Increase your spell penetration
Select a school of magic and use that focus to maximise your effectiveness
A mixture of area of effect (multiple targets) and single target spells is good.
Find weapons that will boost your magic: Quarterstaffs, clubs and daggers
Increase your pool of mana so you can go longer between shrines.

These are all things to consider when you are building and leveling your character.


Saturday, 11 April 2015

Comfortably Numb: A Guide to Combat Mechanics for the beginner.

This was not the thread I was going to post but as I was writing about my Barbarian and how I will be taking other lives to create a more powerful character I realised that I was making one horrible assumption. I assumed that everyone reading the blog would have a knowledge of how the combat mechanics and how in particular the melee (weapon) combat would work. But thinking about it anyone starting in the game would have no idea unless they played the pen and paper (PnP) version. I will cover the combat mechanics of spells in another piece but todays we learn how damage is calculated plus some suggestions and helping points for those using swords etc. So now prepare your mind to go Comfortably Numb.
Lots of text
 Firstly though we have to sort through the different combat options. We have single weapon fighting (SWF) with just a weapon in one hand and no shields, we have two weapon fighting (TWF) with a weapon in each hand but also includes unarmed fighting, two handed fighting (THF) single large weapon that requires two hands to control it, sword and shield combat which offers the benefit of extra protection and ranged weapons either some type of bow or a hand thrown weapon. Each combat style has different bonuses, for example SWF gives a 10% bonus to speed and +2 bonus to melee power (more on melee power later). Each character race and class are better suited to some options over others, an example of this would be a bard with the swashbuckling enhancements that apply while SWF. The term melee power is an adjustment where if you would cause 100 damage and your melee power is 20 you cause 120 damage.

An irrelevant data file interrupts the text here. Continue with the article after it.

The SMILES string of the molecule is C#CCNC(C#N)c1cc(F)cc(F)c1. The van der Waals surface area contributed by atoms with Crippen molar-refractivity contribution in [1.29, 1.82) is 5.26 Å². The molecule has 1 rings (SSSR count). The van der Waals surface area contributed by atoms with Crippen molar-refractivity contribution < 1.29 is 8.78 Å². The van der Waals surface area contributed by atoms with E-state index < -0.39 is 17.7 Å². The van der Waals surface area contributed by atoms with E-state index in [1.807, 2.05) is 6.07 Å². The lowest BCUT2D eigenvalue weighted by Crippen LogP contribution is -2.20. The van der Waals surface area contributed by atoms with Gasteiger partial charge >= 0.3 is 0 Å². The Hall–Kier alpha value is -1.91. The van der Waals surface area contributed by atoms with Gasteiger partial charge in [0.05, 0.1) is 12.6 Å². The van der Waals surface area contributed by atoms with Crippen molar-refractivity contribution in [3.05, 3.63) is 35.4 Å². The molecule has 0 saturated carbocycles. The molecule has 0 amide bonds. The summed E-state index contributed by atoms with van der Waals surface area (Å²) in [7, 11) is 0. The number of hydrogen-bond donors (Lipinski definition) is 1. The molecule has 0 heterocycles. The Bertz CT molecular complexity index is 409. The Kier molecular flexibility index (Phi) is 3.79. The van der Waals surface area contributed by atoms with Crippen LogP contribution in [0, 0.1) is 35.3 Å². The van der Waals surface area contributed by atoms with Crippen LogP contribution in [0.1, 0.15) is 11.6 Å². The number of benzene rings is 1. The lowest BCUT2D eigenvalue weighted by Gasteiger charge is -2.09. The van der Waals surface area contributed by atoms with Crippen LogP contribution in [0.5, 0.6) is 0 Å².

Nowhere near as much text
DDO using PnP meant that when dealing with combat dice were rolled to decide if the weapon hit and if it hit how much damage was done, every character class has a base attack bonus that modifies the chance to hit. Back then we had to know all the modifiers plus or minus chance to hit, if you hit was it a critical or even a vorpal hit. This was all calculated on a twenty sided dice (d20) with a roll of 20 being considered a vorpal hit if your weapon could exploit that otherwise each range has a critical range from just 20 to 18 - 20, a critical hit is when you roll the threat figure and then roll a confirmation (there are additional possible modifiers for these) and there is a multiplier which decideds by what number the amount of damage is multiplied by either x2 x3 or x4 depending on the weapon. The base damage of each weapon is a dice roll (apart from a shuriken which is more of a coin toss) 1d4 being a single roll of a four sided dice to 2d8 for 2 rolls of eight sided dice. That is the base damage but it is not that simple/
The critical range with Improved Critical Slashing